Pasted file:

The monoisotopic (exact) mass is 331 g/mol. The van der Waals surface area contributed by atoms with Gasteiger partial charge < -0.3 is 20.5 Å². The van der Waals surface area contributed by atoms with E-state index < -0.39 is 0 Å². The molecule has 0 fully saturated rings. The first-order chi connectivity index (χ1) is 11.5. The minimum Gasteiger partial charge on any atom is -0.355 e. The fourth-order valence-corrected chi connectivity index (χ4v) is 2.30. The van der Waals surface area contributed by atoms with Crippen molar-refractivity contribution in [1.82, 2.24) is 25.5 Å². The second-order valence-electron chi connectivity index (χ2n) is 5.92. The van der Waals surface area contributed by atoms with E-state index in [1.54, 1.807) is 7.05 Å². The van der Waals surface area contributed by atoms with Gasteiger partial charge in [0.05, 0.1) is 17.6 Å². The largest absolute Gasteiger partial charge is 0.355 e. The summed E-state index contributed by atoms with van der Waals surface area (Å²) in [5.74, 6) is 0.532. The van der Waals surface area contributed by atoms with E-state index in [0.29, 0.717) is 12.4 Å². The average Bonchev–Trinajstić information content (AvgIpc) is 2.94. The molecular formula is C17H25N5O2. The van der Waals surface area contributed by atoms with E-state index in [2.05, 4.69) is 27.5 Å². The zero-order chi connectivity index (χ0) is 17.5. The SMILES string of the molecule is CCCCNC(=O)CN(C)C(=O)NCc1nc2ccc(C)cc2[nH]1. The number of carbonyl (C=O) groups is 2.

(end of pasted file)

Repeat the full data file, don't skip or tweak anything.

The monoisotopic (exact) mass is 331 g/mol. The van der Waals surface area contributed by atoms with Gasteiger partial charge < -0.3 is 20.5 Å². The van der Waals surface area contributed by atoms with E-state index < -0.39 is 0 Å². The molecule has 0 fully saturated rings. The first-order chi connectivity index (χ1) is 11.5. The minimum Gasteiger partial charge on any atom is -0.355 e. The fourth-order valence-corrected chi connectivity index (χ4v) is 2.30. The van der Waals surface area contributed by atoms with Crippen molar-refractivity contribution in [1.82, 2.24) is 25.5 Å². The second-order valence-electron chi connectivity index (χ2n) is 5.92. The van der Waals surface area contributed by atoms with E-state index in [1.54, 1.807) is 7.05 Å². The van der Waals surface area contributed by atoms with Gasteiger partial charge in [0.05, 0.1) is 17.6 Å². The largest absolute Gasteiger partial charge is 0.355 e. The summed E-state index contributed by atoms with van der Waals surface area (Å²) in [5.74, 6) is 0.532. The van der Waals surface area contributed by atoms with E-state index in [0.29, 0.717) is 12.4 Å². The average Bonchev–Trinajstić information content (AvgIpc) is 2.94. The molecular formula is C17H25N5O2. The van der Waals surface area contributed by atoms with E-state index in [2.05, 4.69) is 27.5 Å². The zero-order chi connectivity index (χ0) is 17.5. The SMILES string of the molecule is CCCCNC(=O)CN(C)C(=O)NCc1nc2ccc(C)cc2[nH]1. The number of carbonyl (C=O) groups is 2.